Rally from 29 down falls short

The Denver Post - - SPORTS - By Christo­pher Dempsey Christo­pher Dempsey: cdempsey@den­ver­ or @chrisadempsey

brook­lyn, n.y. » With 13.8 sec­onds left, the Nuggets were star­ing at a chance to tie the game — if they could just in­bound the ball.

But Jameer Nel­son’s pass in­tended for Ja­mal Mur­ray sailed high and out of bounds. Brook­lyn in­bounded their pass cleanly on the en­su­ing pos­ses­sion, got fouled and made two free throws to push the lead to five with 12.7 sec­onds to go.

It was enough to even­tu­ally get out with a 116-111 vic­tory Wed­nes­day night at the Bar­clays Cen­ter. But there was noth­ing nor­mal about how those two teams got to that point.

The Nets nearly lost a 29-point lead. No play­ers in the Nuggets locker room could re­mem­ber ral­ly­ing from that kind of deficit on any level in their basketball lives even to “al­most” win. There were more than a few peo­ple in at­ten­dance at the arena that thought they would com­plete an im­prob­a­ble come­back. Fu­til­ity knows no bounds when the Nets are in­volved. They nearly had their most heinous chap­ter yet. But the Nets sur­vived. All the Nuggets were left hold­ing was a lot of what-ifs and had-we-dones.

“The les­son must be learned,” Nuggets coach Michael Malone said. “Too many times this year, we build our­selves these huge deficits and ex­pend so much en­ergy get­ting back in the game that we have noth­ing left to win the game.”

Malone had a unique seat from which he watched the ma­jor­ity of the sec­ond half — the locker room. He ar­gued ve­he­mently for a trav­el­ing call with 7:43 in the third. All he got was a per­sonal foul call on point guard Em­manuel Mu­diay. The com­bi­na­tion of dis­ap­point­ment in how his team was play­ing to that point and in the non­call sent him over the top. Two tech­ni­cal fouls later, he was headed to the locker room.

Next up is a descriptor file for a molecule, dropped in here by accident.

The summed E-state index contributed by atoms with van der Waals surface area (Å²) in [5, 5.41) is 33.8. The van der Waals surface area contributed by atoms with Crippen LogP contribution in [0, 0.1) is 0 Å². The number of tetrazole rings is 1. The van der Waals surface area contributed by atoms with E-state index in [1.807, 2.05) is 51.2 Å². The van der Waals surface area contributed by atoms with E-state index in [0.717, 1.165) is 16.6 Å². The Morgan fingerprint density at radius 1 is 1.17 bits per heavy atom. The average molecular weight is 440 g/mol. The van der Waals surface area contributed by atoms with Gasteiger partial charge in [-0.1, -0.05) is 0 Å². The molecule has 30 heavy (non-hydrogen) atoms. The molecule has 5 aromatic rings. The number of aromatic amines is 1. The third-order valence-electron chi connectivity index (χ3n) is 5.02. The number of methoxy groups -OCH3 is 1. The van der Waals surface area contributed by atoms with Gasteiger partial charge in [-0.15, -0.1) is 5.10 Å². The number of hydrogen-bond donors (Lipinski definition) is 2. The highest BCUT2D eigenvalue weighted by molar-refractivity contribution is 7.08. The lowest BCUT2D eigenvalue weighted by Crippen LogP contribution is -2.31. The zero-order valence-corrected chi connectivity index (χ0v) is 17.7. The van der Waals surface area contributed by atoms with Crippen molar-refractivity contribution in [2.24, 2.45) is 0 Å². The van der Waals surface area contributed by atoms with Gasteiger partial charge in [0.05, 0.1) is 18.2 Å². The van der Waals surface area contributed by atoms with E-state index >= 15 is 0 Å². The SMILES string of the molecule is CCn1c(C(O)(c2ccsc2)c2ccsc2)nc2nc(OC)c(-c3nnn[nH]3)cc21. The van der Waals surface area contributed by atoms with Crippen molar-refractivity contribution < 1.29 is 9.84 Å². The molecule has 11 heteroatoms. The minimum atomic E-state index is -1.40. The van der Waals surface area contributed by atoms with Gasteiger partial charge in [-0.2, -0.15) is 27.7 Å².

“Let’s be hon­est, I was just re­ally frustrated with how we were play­ing,” Malone said. “All those ref­er­ees — Ja­cyn (Goble), Der­rick (Stafford), Brian (Forte), they have a very tough job, they do a great job. I was just try­ing to fight for my guys. … Hop­ing by get­ting thrown out our guys would show some fight, give them a spark.” It did. But things got worse first. Malone left with his team down 21. With 5:56 to play in the third quar­ter, the Nuggets were down 29, 92-63. Then things changed.

“We was get­ting em­bar­rassed,” for­ward Wil­son Chan­dler said. “When your back is against the wall you’ve got to do some­thing. At the time we had noth­ing to lose.”

So the Nuggets started putting up nu­mer­ous shots. And many started to fall. The Nuggets went on a 36-11 run from 5:56 in the third to 4:25 in the fourth when Ken­neth Faried’s hook shot fell. The Nets were sud­denly the team mak­ing the mis­takes, and the Nuggets climbed back into things. When Chan­dler hit a 3-pointer with 16 sec­onds left, the Nuggets, who never led in the game, were down just two (111-109). But Brook­lyn scored five of the game’s last seven points to es­cape.

“We took a punch, two punches, maybe five punches and we got off the floor and fin­ished it out,” Nets coach Kenny Atkin­son said.

Be­cause the Nets did, it forced the Nuggets to swal­low 17 more turnovers con­verted into 27 points. The Nets had 61 per­cent of their first-half points (42-of-68) come in the paint. The Nuggets al­lowed 22 fast-break points. Those are the things that sting. Those over­shad­owed huge games from Chan­dler (27 points, 15 re­bounds) and Nikola Jo­kic (14 points, 11 re­bounds).

“As NBA play­ers and coaches, we’re not per­form­ers, we’re com­peti­tors,” Malone said. “There’s a big dif­fer­ence. I don’t want to see guys per­form. I want to see guys com­pete. We have a lot of per­form­ers out there right now. For­get that, I don’t care if you make a mis­take, miss a shot — com­pete. That is the essence of what be­ing a Den­ver Nugget has to be mov­ing for­ward.”

Al Bello, Getty Im­ages

The Nuggets’ Jameer Nel­son scores against the Nets at the Bar­clays Cen­ter in Brook­lyn, N.Y., on Wed­nes­day.

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